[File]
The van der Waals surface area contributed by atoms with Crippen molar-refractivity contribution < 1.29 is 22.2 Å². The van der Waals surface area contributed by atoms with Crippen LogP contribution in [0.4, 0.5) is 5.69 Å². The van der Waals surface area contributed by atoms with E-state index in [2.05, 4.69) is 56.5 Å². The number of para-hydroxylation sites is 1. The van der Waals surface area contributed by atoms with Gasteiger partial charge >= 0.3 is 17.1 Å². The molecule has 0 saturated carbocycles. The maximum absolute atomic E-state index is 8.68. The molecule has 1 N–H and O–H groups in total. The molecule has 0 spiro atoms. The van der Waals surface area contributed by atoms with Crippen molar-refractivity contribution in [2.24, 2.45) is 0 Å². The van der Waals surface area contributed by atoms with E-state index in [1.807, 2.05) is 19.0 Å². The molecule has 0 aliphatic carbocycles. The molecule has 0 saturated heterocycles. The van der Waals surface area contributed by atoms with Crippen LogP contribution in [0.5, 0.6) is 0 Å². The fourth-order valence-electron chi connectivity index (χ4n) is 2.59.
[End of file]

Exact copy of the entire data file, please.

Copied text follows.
The van der Waals surface area contributed by atoms with Crippen molar-refractivity contribution < 1.29 is 22.2 Å². The van der Waals surface area contributed by atoms with Crippen LogP contribution in [0.4, 0.5) is 5.69 Å². The van der Waals surface area contributed by atoms with E-state index in [2.05, 4.69) is 56.5 Å². The number of para-hydroxylation sites is 1. The van der Waals surface area contributed by atoms with Gasteiger partial charge >= 0.3 is 17.1 Å². The molecule has 0 saturated carbocycles. The maximum absolute atomic E-state index is 8.68. The molecule has 1 N–H and O–H groups in total. The molecule has 0 spiro atoms. The van der Waals surface area contributed by atoms with Crippen molar-refractivity contribution in [2.24, 2.45) is 0 Å². The van der Waals surface area contributed by atoms with E-state index in [1.807, 2.05) is 19.0 Å². The molecule has 0 aliphatic carbocycles. The molecule has 0 saturated heterocycles. The van der Waals surface area contributed by atoms with Crippen LogP contribution in [0.5, 0.6) is 0 Å². The fourth-order valence-electron chi connectivity index (χ4n) is 2.59.